[oracle@localhost ~]$ sqlplus / as sysdba

SQL*Plus: Release 10.2.0.1.0 - Production on Tue Jan 1 02:13:10 2002

Copyright (c) 1982, 2005, Oracle.  All rights reserved.

Connected to an idle instance.

SQL> startup
ORACLE instance started.

Total System Global Area  167772160 bytes
Fixed Size                  1218316 bytes
Variable Size              62916852 bytes
Database Buffers          100663296 bytes
Redo Buffers                2973696 bytes
ORA-00205: error in identifying control file, check alert log for more info

SQL>

And the alert log showed an ORA-00202 and ORA-27086:

Tue Jan  1 02:13:16 2002
ORA-00202: control file: '/home/oracle/andrew/ANDREW/control01.ctl'
ORA-27086: unable to lock file - already in use
Linux Error: 11: Resource temporarily unavailable
Additional information: 8
Additional information: 4643
Tue Jan  1 02:13:16 2002
ORA-205 signalled during: ALTER DATABASE   MOUNT...
MMNL started with pid=12, OS id=4698

I used Ctrl + C to stop the C program which was locking the control file then I was able to open the database:

[oracle@localhost bdump]$ sqlplus / as sysdba

SQL*Plus: Release 10.2.0.1.0 - Production on Tue Jan 1 02:28:48 2002

Copyright (c) 1982, 2005, Oracle.  All rights reserved.

Connected to:
Oracle Database 10g Enterprise Edition Release 10.2.0.1.0 - Production
With the Partitioning, OLAP and Data Mining options

SQL> startup
ORA-01081: cannot start already-running ORACLE - shut it down first
SQL> shutdown
ORA-01507: database not mounted

ORACLE instance shut down.
SQL> startup
ORACLE instance started.

Total System Global Area  167772160 bytes
Fixed Size                  1218316 bytes
Variable Size              62916852 bytes
Database Buffers          100663296 bytes
Redo Buffers                2973696 bytes
Database mounted.
Database opened.
SQL>

Wednesday, October 12, 2011

NOT EXISTS v NOT IN

This example, tested on Oracle 10, shows how NOT EXISTS may be more efficient than NOT IN.
 
First, create an emp table for employees E1 through E9999:

SQL> create table emp
  2  (empno  varchar2(5),
  3   deptno varchar2(5))
  4  /

Table created.

SQL>


Next, create a dept table for departments D1 through D9999:


SQL> create table dept
  2  (deptno varchar2(5))
  3  /

Table created.

SQL>


Put employee E1 in department D1, employee E2 in department D2 etc:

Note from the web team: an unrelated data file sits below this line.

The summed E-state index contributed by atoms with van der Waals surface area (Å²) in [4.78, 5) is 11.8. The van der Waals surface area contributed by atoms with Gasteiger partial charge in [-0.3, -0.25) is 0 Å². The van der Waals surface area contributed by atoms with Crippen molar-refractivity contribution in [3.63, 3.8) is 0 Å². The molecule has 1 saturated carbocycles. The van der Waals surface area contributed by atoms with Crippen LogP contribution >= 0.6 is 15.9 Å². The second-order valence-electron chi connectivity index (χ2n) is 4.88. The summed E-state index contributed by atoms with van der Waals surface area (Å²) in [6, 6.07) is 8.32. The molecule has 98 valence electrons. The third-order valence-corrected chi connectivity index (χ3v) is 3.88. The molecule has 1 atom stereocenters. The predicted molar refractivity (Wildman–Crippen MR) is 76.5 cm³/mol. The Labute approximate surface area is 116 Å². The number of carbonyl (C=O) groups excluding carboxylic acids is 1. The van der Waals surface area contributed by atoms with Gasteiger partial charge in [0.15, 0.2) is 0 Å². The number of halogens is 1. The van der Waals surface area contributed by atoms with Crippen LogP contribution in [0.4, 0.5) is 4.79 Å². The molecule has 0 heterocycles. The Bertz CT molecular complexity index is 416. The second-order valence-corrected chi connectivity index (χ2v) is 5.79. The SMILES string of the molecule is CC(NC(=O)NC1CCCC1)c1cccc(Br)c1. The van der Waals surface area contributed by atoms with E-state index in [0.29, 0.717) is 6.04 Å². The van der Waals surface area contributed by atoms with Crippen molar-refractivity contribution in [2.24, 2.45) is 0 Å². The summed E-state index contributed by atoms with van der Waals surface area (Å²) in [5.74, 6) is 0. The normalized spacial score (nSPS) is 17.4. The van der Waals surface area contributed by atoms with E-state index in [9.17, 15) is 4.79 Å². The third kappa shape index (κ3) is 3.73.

SQL> declare
  2  begin
  3  for ctr in 1..9999 loop
  4  insert into emp values ('E'||ctr,'D'||ctr);
  5  insert into dept values ('D'||ctr);
  6  end loop;
  7  end;
  8  /

PL/SQL procedure successfully completed.

SQL> 


Create an index and gather statistics on the emp table:

SQL> create index deptno_index on emp(deptno)
  2  /

Index created.

SQL> exec dbms_stats.gather_table_stats -
> (ownname => 'SYSTEM', tabname => 'EMP');

PL/SQL procedure successfully completed.

SQL>


Then delete employee E5000. This will leave department D5000 empty:

SQL> delete from emp
  2  where empno = 'E5000';

1 row deleted.

SQL>


Finally, find the empty department using 2 different SQL statements:
 
SQL> set timing on
SQL> alter session
  2  set timed_statistics = true
  3  /

Session altered.

Elapsed: 00:00:00.05
SQL> alter session
  2  set sql_trace = true
  3  /

Session altered.

Elapsed: 00:00:00.05

SQL>

First, use NOT EXISTS. This runs in a fraction of a second:

SQL> select deptno from dept
  2  where not exists
  3  (select deptno from emp
  4  where emp.deptno = dept.deptno)
  5  /

DEPTN
-----
D5000

Elapsed: 00:00:00.09

SQL>

For the second version, use NOT IN. This takes around 7 seconds:
 
SQL> select deptno from dept
  2  where deptno not in
  3  (select deptno from emp)
  4  /

DEPTN
-----
D5000

Elapsed: 00:00:07.10
SQL> alter session
  2  set sql_trace = false
  3  /

Session altered.

Elapsed: 00:00:00.04
SQL>


By running the trace file through tkprof, you can see why NOT EXISTS is faster. It uses the index whereas NOT IN does not. As usual, click on the screen prints to display them at their original size and bring them into focus:

































Thursday, October 06, 2011

V$SESSION_LONGOPS

You can query long running SQL in V$SESSION_LONGOPS.
 
In the example shown, the SQL is a simple delete statement so I have managed to shorten the output by using a col sql_text format a20. Normally it is much longer.
 
Each time you run the SQL, the figures are recalculated. The elapsed_seconds column, which I have renamed as time_taken, should increase every time the SQL is rerun.
 
The time_remaining column, which I have renamed as time_left, is only an estimate. Normally it goes down each time the SQL is rerun but sometimes it goes up.
 
Once the SQL is finished, the executions column changes to 1 and the time_remaining column goes to 0:
 
  1  SELECT SQL_TEXT, EXECUTIONS,
  2  ELAPSED_SECONDS TIME_TAKEN,
  3  TIME_REMAINING TIME_LEFT
  4  FROM V$SESSION SES, V$SQL SQL,
  5  V$SESSION_LONGOPS LONGOPS
  6  WHERE SES.USERNAME       = 'BRAID'
  7  AND   SES.SQL_ADDRESS    = SQL.ADDRESS
  8  AND   SES.SQL_HASH_VALUE = SQL.HASH_VALUE
  9  AND   SQL.ADDRESS        = LONGOPS.SQL_ADDRESS
 10* AND   SQL.HASH_VALUE     = LONGOPS.SQL_HASH_VALUE
SQL> /
 
SQL_TEXT             EXECUTIONS TIME_TAKEN  TIME_LEFT
-------------------- ---------- ---------- ----------
delete b_alp                  0        204       1010
 
SQL> /
 
SQL_TEXT             EXECUTIONS TIME_TAKEN  TIME_LEFT
-------------------- ---------- ---------- ----------
delete b_alp                  0        710        507
 
SQL> /
 
SQL_TEXT             EXECUTIONS TIME_TAKEN  TIME_LEFT
-------------------- ---------- ---------- ----------
delete b_alp                  1       1220          0
 
SQL>